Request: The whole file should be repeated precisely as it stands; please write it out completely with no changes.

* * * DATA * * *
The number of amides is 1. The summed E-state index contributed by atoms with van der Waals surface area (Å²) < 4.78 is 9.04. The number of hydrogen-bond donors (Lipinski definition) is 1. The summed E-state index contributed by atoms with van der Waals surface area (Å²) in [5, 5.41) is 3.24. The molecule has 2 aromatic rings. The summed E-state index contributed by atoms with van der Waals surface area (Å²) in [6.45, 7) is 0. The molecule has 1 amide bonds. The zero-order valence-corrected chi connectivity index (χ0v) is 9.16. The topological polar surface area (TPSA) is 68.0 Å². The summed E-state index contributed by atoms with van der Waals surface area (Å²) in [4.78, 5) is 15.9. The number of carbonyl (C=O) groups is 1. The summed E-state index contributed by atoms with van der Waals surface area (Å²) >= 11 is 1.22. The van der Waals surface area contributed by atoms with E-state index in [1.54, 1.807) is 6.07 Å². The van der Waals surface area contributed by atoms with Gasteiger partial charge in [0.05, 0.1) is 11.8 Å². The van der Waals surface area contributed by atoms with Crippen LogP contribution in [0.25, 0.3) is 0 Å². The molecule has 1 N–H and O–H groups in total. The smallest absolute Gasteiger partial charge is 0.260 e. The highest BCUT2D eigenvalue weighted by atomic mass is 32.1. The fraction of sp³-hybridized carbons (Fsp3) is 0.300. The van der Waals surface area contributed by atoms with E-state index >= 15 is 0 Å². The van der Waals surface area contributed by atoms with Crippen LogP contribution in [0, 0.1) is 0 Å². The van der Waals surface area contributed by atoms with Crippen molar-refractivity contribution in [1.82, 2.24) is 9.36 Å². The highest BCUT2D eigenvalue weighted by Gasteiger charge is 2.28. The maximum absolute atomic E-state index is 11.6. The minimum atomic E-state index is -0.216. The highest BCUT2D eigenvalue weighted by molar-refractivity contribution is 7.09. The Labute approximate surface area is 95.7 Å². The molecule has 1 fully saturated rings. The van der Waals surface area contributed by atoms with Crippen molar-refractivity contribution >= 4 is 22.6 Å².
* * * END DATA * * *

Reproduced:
The number of amides is 1. The summed E-state index contributed by atoms with van der Waals surface area (Å²) < 4.78 is 9.04. The number of hydrogen-bond donors (Lipinski definition) is 1. The summed E-state index contributed by atoms with van der Waals surface area (Å²) in [5, 5.41) is 3.24. The molecule has 2 aromatic rings. The summed E-state index contributed by atoms with van der Waals surface area (Å²) in [6.45, 7) is 0. The molecule has 1 amide bonds. The zero-order valence-corrected chi connectivity index (χ0v) is 9.16. The topological polar surface area (TPSA) is 68.0 Å². The summed E-state index contributed by atoms with van der Waals surface area (Å²) in [4.78, 5) is 15.9. The number of carbonyl (C=O) groups is 1. The summed E-state index contributed by atoms with van der Waals surface area (Å²) >= 11 is 1.22. The van der Waals surface area contributed by atoms with E-state index in [1.54, 1.807) is 6.07 Å². The van der Waals surface area contributed by atoms with Gasteiger partial charge in [0.05, 0.1) is 11.8 Å². The van der Waals surface area contributed by atoms with Crippen LogP contribution in [0.25, 0.3) is 0 Å². The molecule has 1 N–H and O–H groups in total. The smallest absolute Gasteiger partial charge is 0.260 e. The highest BCUT2D eigenvalue weighted by atomic mass is 32.1. The fraction of sp³-hybridized carbons (Fsp3) is 0.300. The van der Waals surface area contributed by atoms with E-state index >= 15 is 0 Å². The van der Waals surface area contributed by atoms with Crippen LogP contribution in [0, 0.1) is 0 Å². The van der Waals surface area contributed by atoms with Crippen molar-refractivity contribution in [1.82, 2.24) is 9.36 Å². The highest BCUT2D eigenvalue weighted by Gasteiger charge is 2.28. The maximum absolute atomic E-state index is 11.6. The minimum atomic E-state index is -0.216. The highest BCUT2D eigenvalue weighted by molar-refractivity contribution is 7.09. The Labute approximate surface area is 95.7 Å². The molecule has 1 fully saturated rings. The van der Waals surface area contributed by atoms with Crippen molar-refractivity contribution >= 4 is 22.6 Å².